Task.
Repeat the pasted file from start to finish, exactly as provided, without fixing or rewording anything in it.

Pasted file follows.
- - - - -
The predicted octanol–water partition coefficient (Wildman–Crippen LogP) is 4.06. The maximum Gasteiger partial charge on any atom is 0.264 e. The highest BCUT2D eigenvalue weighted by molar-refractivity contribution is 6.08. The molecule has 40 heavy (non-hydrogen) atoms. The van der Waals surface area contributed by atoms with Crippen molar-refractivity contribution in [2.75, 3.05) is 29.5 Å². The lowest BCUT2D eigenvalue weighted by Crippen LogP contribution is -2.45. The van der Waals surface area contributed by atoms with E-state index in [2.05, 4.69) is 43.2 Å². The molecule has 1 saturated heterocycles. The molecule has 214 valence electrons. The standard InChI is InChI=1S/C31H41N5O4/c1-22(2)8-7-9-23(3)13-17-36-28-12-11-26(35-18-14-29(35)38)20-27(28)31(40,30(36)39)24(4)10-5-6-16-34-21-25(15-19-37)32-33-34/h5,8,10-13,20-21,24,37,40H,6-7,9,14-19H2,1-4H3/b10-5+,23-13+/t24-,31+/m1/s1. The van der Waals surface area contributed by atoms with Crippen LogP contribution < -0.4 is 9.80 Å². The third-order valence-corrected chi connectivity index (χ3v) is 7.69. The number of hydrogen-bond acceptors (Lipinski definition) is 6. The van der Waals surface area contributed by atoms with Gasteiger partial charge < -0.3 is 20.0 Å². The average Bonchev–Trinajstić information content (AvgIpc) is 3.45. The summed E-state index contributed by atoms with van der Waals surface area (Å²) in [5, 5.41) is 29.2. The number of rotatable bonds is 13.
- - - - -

The predicted octanol–water partition coefficient (Wildman–Crippen LogP) is 4.06. The maximum Gasteiger partial charge on any atom is 0.264 e. The highest BCUT2D eigenvalue weighted by molar-refractivity contribution is 6.08. The molecule has 40 heavy (non-hydrogen) atoms. The van der Waals surface area contributed by atoms with Crippen molar-refractivity contribution in [2.75, 3.05) is 29.5 Å². The lowest BCUT2D eigenvalue weighted by Crippen LogP contribution is -2.45. The van der Waals surface area contributed by atoms with E-state index in [2.05, 4.69) is 43.2 Å². The molecule has 1 saturated heterocycles. The molecule has 214 valence electrons. The standard InChI is InChI=1S/C31H41N5O4/c1-22(2)8-7-9-23(3)13-17-36-28-12-11-26(35-18-14-29(35)38)20-27(28)31(40,30(36)39)24(4)10-5-6-16-34-21-25(15-19-37)32-33-34/h5,8,10-13,20-21,24,37,40H,6-7,9,14-19H2,1-4H3/b10-5+,23-13+/t24-,31+/m1/s1. The van der Waals surface area contributed by atoms with Crippen LogP contribution < -0.4 is 9.80 Å². The third-order valence-corrected chi connectivity index (χ3v) is 7.69. The number of hydrogen-bond acceptors (Lipinski definition) is 6. The van der Waals surface area contributed by atoms with Gasteiger partial charge < -0.3 is 20.0 Å². The average Bonchev–Trinajstić information content (AvgIpc) is 3.45. The summed E-state index contributed by atoms with van der Waals surface area (Å²) in [5, 5.41) is 29.2. The number of rotatable bonds is 13.